language.
True of course, but I think the implication of "dumb interpretated
language" was clear: one which can be interpreted from something very
close to the text, rather than from a representation of the structure
of the program.

-- Richard
--
Please remember to mention me / in tapes you leave behind.
Nov 9 '08 #5

P: n/a
On 9 Nov, 00:38, yawnmoth <terra1...@yahoo.comwrote:
dsend(to, from, count)
char *to, *from;
int count;
{
int n = (count + 7) / 8;
switch (count % 8) {
case 0: do { *to = *from++;
case 7: *to = *from++;
case 6: *to = *from++;
case 5: *to = *from++;
case 4: *to = *from++;
case 3: *to = *from++;
case 2: *to = *from++;
case 1: *to = *from++;
} while (--n 0);
}

}

If count % 8 is 7, the switch statement would skip the 'do' keyword
and the open bracket used in case 0, would go down the rest of the
cases, and, upon getting to case 1, would find a close bracket without
any corresponding open bracket, yielding a syntax error. As such, I'm
a little confused how the code works. Maybe there's some quirk in
some C compiler which interprets that differently? Maybe the ISO
standards for the C language dictate that it do that? If the latter,
it seems like Java or Python, or whatever, are liable not to support
duff's device?
Understandably you are looking at the code structure from the point of
view of the switch statement. Yet switch is only partially structured.
Its case labels can appear at strange places within the following
code.

Instead, mentally remove the switch and case construct and the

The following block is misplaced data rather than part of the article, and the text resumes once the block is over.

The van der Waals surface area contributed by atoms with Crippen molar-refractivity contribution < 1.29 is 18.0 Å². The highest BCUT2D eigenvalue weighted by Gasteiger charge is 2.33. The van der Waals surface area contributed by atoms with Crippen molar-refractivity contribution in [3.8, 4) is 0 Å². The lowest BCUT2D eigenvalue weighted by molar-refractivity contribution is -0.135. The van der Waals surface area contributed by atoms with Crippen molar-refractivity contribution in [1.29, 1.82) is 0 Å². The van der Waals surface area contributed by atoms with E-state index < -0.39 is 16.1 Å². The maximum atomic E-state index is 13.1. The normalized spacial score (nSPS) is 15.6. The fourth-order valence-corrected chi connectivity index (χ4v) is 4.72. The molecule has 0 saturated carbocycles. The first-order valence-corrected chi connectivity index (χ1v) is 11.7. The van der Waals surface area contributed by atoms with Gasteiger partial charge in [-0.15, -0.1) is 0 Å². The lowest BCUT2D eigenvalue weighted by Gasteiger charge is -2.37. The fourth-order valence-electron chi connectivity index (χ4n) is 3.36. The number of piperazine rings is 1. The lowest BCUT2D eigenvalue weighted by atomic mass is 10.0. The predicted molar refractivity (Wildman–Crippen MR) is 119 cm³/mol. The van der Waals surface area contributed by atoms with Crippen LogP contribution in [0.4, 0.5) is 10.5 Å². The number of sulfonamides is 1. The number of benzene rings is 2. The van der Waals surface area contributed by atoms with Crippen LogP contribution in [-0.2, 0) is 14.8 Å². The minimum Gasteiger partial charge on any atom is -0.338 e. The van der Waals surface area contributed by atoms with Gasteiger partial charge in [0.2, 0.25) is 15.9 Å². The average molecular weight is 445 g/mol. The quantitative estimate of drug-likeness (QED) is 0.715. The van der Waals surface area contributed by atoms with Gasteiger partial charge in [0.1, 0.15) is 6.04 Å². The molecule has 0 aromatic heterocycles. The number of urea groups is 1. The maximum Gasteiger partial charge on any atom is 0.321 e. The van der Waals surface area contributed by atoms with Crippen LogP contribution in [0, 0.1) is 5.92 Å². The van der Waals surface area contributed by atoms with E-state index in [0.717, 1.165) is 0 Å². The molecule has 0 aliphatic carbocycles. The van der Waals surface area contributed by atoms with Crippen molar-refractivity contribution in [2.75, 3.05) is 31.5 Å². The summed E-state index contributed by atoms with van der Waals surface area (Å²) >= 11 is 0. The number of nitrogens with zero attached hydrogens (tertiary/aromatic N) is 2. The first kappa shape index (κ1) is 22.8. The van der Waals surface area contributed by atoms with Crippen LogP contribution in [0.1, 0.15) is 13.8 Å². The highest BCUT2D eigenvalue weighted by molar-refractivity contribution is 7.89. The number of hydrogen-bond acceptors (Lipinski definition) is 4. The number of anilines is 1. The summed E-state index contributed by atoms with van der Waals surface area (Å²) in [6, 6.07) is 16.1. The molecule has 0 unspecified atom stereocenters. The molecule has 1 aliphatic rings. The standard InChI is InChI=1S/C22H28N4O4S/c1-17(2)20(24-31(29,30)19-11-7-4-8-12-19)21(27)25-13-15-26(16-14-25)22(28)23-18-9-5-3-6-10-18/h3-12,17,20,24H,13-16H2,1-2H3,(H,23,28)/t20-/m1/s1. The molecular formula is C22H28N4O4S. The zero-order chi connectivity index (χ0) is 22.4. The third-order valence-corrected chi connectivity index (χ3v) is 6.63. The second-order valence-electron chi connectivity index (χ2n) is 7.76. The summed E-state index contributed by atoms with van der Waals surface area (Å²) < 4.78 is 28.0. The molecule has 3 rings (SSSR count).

trailing brace. You should be left with code that exhibits more
recognisable structure. In particular the do ... while loop will look
like a loop. It will also function as one.

Then adding the switch and case construct allows you (as shown in
Richard Heathfield's assembler translation post) to jump to arbitrary
places within that loop. Using switch this way does have its uses but,
IMHO, is generally to be avoided.

If you've not already seen it take a look at

http://en.wikipedia.org/wiki/Duffs_device
--
James
Nov 9 '08 #6

P: n/a

"James Harris" <ja************@googlemail.comwrote in message
news:6b**********************************@g17g2000 prg.googlegroups.com...
On 9 Nov, 00:38, yawnmoth <terra1...@yahoo.comwrote:
>dsend(to, from, count)
char *to, *from;
int count;
{
int n = (count + 7) / 8;
switch (count % 8) {
case 0: do { *to = *from++;
>I'm a little confused how the code works. Maybe there's some quirk in
Understandably you are looking at the code structure from the point of
view of the switch statement. Yet switch is only partially structured.
Its case labels can appear at strange places within the following
code.